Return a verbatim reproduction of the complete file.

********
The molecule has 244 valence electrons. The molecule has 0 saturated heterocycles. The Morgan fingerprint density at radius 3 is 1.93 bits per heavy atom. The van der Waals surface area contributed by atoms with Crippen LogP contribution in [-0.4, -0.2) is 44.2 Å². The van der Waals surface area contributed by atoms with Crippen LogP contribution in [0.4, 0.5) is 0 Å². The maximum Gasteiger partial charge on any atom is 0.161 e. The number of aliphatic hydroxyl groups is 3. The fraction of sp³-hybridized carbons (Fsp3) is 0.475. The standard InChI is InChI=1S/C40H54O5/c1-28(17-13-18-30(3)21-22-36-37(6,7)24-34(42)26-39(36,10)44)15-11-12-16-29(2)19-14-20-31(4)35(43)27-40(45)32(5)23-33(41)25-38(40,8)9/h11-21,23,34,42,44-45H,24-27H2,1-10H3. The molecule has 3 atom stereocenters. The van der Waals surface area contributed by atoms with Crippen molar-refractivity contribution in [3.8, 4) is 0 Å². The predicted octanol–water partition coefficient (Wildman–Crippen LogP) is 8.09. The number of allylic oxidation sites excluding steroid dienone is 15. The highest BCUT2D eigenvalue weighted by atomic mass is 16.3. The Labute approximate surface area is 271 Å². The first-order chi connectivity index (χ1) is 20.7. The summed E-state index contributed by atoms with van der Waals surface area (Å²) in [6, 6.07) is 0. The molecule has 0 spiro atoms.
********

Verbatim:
The molecule has 244 valence electrons. The molecule has 0 saturated heterocycles. The Morgan fingerprint density at radius 3 is 1.93 bits per heavy atom. The van der Waals surface area contributed by atoms with Crippen LogP contribution in [-0.4, -0.2) is 44.2 Å². The van der Waals surface area contributed by atoms with Crippen LogP contribution in [0.4, 0.5) is 0 Å². The maximum Gasteiger partial charge on any atom is 0.161 e. The number of aliphatic hydroxyl groups is 3. The fraction of sp³-hybridized carbons (Fsp3) is 0.475. The standard InChI is InChI=1S/C40H54O5/c1-28(17-13-18-30(3)21-22-36-37(6,7)24-34(42)26-39(36,10)44)15-11-12-16-29(2)19-14-20-31(4)35(43)27-40(45)32(5)23-33(41)25-38(40,8)9/h11-21,23,34,42,44-45H,24-27H2,1-10H3. The molecule has 3 atom stereocenters. The van der Waals surface area contributed by atoms with Crippen molar-refractivity contribution in [3.8, 4) is 0 Å². The predicted octanol–water partition coefficient (Wildman–Crippen LogP) is 8.09. The number of allylic oxidation sites excluding steroid dienone is 15. The highest BCUT2D eigenvalue weighted by atomic mass is 16.3. The Labute approximate surface area is 271 Å². The first-order chi connectivity index (χ1) is 20.7. The summed E-state index contributed by atoms with van der Waals surface area (Å²) in [6, 6.07) is 0. The molecule has 0 spiro atoms.